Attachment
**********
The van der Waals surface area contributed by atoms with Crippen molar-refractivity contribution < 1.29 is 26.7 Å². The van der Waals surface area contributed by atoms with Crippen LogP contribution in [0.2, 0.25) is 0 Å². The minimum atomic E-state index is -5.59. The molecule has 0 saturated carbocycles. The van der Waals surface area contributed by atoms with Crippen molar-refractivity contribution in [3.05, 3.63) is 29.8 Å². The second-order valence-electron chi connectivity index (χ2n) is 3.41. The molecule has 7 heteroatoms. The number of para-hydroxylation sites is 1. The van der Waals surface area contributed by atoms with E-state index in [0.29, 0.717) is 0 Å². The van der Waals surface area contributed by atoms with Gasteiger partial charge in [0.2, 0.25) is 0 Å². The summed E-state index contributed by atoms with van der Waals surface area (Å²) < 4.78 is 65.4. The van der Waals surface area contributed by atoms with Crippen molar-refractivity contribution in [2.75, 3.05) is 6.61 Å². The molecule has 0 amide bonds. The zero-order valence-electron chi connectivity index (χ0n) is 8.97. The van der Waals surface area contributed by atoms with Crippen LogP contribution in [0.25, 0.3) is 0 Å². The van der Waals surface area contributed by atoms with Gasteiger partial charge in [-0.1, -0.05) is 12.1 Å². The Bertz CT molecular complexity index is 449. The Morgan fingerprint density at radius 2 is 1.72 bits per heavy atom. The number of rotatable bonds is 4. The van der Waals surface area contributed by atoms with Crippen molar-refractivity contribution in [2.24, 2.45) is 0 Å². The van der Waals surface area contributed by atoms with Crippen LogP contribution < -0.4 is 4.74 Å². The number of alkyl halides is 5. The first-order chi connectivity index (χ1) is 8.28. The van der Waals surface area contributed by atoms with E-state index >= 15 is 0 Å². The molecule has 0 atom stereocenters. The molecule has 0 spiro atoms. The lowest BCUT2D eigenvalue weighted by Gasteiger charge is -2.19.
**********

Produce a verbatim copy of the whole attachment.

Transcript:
The van der Waals surface area contributed by atoms with Crippen molar-refractivity contribution < 1.29 is 26.7 Å². The van der Waals surface area contributed by atoms with Crippen LogP contribution in [0.2, 0.25) is 0 Å². The minimum atomic E-state index is -5.59. The molecule has 0 saturated carbocycles. The van der Waals surface area contributed by atoms with Crippen molar-refractivity contribution in [3.05, 3.63) is 29.8 Å². The second-order valence-electron chi connectivity index (χ2n) is 3.41. The molecule has 7 heteroatoms. The number of para-hydroxylation sites is 1. The van der Waals surface area contributed by atoms with E-state index in [0.29, 0.717) is 0 Å². The van der Waals surface area contributed by atoms with Gasteiger partial charge in [0.2, 0.25) is 0 Å². The summed E-state index contributed by atoms with van der Waals surface area (Å²) < 4.78 is 65.4. The van der Waals surface area contributed by atoms with Crippen molar-refractivity contribution in [2.75, 3.05) is 6.61 Å². The molecule has 0 amide bonds. The zero-order valence-electron chi connectivity index (χ0n) is 8.97. The van der Waals surface area contributed by atoms with Crippen LogP contribution in [0.25, 0.3) is 0 Å². The van der Waals surface area contributed by atoms with Gasteiger partial charge in [-0.1, -0.05) is 12.1 Å². The Bertz CT molecular complexity index is 449. The Morgan fingerprint density at radius 2 is 1.72 bits per heavy atom. The number of rotatable bonds is 4. The van der Waals surface area contributed by atoms with Crippen molar-refractivity contribution in [2.24, 2.45) is 0 Å². The van der Waals surface area contributed by atoms with Crippen LogP contribution < -0.4 is 4.74 Å². The number of alkyl halides is 5. The first-order chi connectivity index (χ1) is 8.28. The van der Waals surface area contributed by atoms with E-state index >= 15 is 0 Å². The molecule has 0 atom stereocenters. The molecule has 0 spiro atoms. The lowest BCUT2D eigenvalue weighted by Gasteiger charge is -2.19.